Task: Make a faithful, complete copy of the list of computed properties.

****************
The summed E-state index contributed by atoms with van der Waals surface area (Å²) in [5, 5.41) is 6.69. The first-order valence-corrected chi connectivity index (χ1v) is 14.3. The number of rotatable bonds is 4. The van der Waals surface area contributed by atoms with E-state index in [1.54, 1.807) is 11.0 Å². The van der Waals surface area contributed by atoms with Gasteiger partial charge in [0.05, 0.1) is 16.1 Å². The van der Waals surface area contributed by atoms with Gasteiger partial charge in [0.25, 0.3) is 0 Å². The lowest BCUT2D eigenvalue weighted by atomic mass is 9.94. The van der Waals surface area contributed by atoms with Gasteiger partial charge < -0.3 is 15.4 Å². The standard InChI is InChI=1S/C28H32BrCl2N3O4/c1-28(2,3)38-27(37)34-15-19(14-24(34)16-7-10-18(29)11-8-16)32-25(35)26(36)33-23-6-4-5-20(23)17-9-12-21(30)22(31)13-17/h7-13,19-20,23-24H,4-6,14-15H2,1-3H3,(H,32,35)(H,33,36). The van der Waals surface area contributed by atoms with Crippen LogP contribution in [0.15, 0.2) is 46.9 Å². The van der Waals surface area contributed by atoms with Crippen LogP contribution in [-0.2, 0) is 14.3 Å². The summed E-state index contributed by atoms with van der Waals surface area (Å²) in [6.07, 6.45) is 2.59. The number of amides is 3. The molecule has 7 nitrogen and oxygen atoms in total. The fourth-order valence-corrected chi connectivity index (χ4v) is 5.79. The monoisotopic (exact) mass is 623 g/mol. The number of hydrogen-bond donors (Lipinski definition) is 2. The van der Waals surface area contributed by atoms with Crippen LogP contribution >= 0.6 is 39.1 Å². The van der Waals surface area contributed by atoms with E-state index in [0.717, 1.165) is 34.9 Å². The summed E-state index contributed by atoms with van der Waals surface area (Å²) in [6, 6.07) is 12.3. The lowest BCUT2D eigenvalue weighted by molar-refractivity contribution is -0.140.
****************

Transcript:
The summed E-state index contributed by atoms with van der Waals surface area (Å²) in [5, 5.41) is 6.69. The first-order valence-corrected chi connectivity index (χ1v) is 14.3. The number of rotatable bonds is 4. The van der Waals surface area contributed by atoms with E-state index in [1.54, 1.807) is 11.0 Å². The van der Waals surface area contributed by atoms with Gasteiger partial charge in [0.05, 0.1) is 16.1 Å². The van der Waals surface area contributed by atoms with Gasteiger partial charge in [0.25, 0.3) is 0 Å². The lowest BCUT2D eigenvalue weighted by atomic mass is 9.94. The van der Waals surface area contributed by atoms with Gasteiger partial charge < -0.3 is 15.4 Å². The standard InChI is InChI=1S/C28H32BrCl2N3O4/c1-28(2,3)38-27(37)34-15-19(14-24(34)16-7-10-18(29)11-8-16)32-25(35)26(36)33-23-6-4-5-20(23)17-9-12-21(30)22(31)13-17/h7-13,19-20,23-24H,4-6,14-15H2,1-3H3,(H,32,35)(H,33,36). The van der Waals surface area contributed by atoms with Crippen LogP contribution in [0.15, 0.2) is 46.9 Å². The van der Waals surface area contributed by atoms with Crippen LogP contribution in [-0.2, 0) is 14.3 Å². The summed E-state index contributed by atoms with van der Waals surface area (Å²) in [6.07, 6.45) is 2.59. The number of amides is 3. The molecule has 7 nitrogen and oxygen atoms in total. The fourth-order valence-corrected chi connectivity index (χ4v) is 5.79. The monoisotopic (exact) mass is 623 g/mol. The number of hydrogen-bond donors (Lipinski definition) is 2. The van der Waals surface area contributed by atoms with Crippen LogP contribution >= 0.6 is 39.1 Å². The van der Waals surface area contributed by atoms with E-state index in [0.717, 1.165) is 34.9 Å². The summed E-state index contributed by atoms with van der Waals surface area (Å²) in [6, 6.07) is 12.3. The lowest BCUT2D eigenvalue weighted by molar-refractivity contribution is -0.140.